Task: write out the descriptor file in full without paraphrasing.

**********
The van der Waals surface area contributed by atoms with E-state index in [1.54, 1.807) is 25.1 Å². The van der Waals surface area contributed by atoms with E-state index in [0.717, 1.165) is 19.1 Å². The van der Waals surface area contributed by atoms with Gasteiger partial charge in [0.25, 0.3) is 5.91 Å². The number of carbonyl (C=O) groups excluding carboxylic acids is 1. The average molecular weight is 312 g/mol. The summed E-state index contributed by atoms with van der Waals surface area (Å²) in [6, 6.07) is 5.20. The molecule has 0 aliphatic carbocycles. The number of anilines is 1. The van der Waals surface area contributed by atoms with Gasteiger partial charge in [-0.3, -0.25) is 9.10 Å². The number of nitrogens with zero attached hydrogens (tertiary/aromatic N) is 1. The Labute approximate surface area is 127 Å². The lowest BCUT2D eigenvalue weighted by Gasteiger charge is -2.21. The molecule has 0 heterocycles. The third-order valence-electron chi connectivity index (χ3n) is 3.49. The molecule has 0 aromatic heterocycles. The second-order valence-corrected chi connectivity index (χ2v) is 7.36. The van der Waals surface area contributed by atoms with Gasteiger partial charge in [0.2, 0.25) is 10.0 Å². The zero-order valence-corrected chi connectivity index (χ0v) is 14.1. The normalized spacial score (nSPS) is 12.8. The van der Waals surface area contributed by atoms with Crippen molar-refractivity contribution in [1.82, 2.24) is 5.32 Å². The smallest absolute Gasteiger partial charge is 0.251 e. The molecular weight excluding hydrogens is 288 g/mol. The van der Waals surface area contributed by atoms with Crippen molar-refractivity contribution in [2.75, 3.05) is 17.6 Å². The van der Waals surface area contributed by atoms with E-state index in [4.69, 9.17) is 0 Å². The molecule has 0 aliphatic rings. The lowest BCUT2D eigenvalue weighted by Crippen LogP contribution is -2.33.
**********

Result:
The van der Waals surface area contributed by atoms with E-state index in [1.54, 1.807) is 25.1 Å². The van der Waals surface area contributed by atoms with E-state index in [0.717, 1.165) is 19.1 Å². The van der Waals surface area contributed by atoms with Gasteiger partial charge in [0.25, 0.3) is 5.91 Å². The number of carbonyl (C=O) groups excluding carboxylic acids is 1. The average molecular weight is 312 g/mol. The summed E-state index contributed by atoms with van der Waals surface area (Å²) in [6, 6.07) is 5.20. The molecule has 0 aliphatic carbocycles. The number of anilines is 1. The van der Waals surface area contributed by atoms with Gasteiger partial charge in [-0.3, -0.25) is 9.10 Å². The number of nitrogens with zero attached hydrogens (tertiary/aromatic N) is 1. The Labute approximate surface area is 127 Å². The lowest BCUT2D eigenvalue weighted by Gasteiger charge is -2.21. The molecule has 0 heterocycles. The third-order valence-electron chi connectivity index (χ3n) is 3.49. The molecule has 0 aromatic heterocycles. The second-order valence-corrected chi connectivity index (χ2v) is 7.36. The van der Waals surface area contributed by atoms with Gasteiger partial charge in [0.2, 0.25) is 10.0 Å². The zero-order valence-corrected chi connectivity index (χ0v) is 14.1. The normalized spacial score (nSPS) is 12.8. The van der Waals surface area contributed by atoms with Crippen molar-refractivity contribution in [1.82, 2.24) is 5.32 Å². The smallest absolute Gasteiger partial charge is 0.251 e. The molecular weight excluding hydrogens is 288 g/mol. The van der Waals surface area contributed by atoms with Crippen molar-refractivity contribution in [2.75, 3.05) is 17.6 Å². The van der Waals surface area contributed by atoms with E-state index in [4.69, 9.17) is 0 Å². The molecule has 0 aliphatic rings. The lowest BCUT2D eigenvalue weighted by Crippen LogP contribution is -2.33.